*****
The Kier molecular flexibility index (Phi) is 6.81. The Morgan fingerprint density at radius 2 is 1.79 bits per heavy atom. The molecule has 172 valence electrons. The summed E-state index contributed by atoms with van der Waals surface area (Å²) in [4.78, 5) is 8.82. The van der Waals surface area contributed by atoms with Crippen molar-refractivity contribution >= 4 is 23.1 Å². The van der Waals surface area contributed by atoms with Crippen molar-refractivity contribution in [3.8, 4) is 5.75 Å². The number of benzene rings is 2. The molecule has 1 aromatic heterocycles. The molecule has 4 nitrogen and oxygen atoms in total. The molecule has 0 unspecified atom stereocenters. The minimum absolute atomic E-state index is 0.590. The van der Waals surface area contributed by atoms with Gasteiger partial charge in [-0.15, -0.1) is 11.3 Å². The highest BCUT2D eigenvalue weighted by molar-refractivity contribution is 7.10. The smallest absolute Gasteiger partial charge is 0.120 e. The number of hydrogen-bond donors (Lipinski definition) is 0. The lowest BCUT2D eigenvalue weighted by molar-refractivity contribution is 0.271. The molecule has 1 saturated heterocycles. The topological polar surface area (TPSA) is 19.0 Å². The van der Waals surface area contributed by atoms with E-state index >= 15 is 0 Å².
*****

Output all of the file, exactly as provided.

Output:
The Kier molecular flexibility index (Phi) is 6.81. The Morgan fingerprint density at radius 2 is 1.79 bits per heavy atom. The molecule has 172 valence electrons. The summed E-state index contributed by atoms with van der Waals surface area (Å²) in [4.78, 5) is 8.82. The van der Waals surface area contributed by atoms with Crippen molar-refractivity contribution >= 4 is 23.1 Å². The van der Waals surface area contributed by atoms with Crippen molar-refractivity contribution in [3.8, 4) is 5.75 Å². The number of benzene rings is 2. The molecule has 1 aromatic heterocycles. The molecule has 4 nitrogen and oxygen atoms in total. The molecule has 0 unspecified atom stereocenters. The minimum absolute atomic E-state index is 0.590. The van der Waals surface area contributed by atoms with Gasteiger partial charge in [-0.15, -0.1) is 11.3 Å². The highest BCUT2D eigenvalue weighted by molar-refractivity contribution is 7.10. The smallest absolute Gasteiger partial charge is 0.120 e. The number of hydrogen-bond donors (Lipinski definition) is 0. The lowest BCUT2D eigenvalue weighted by molar-refractivity contribution is 0.271. The molecule has 1 saturated heterocycles. The topological polar surface area (TPSA) is 19.0 Å². The van der Waals surface area contributed by atoms with E-state index >= 15 is 0 Å².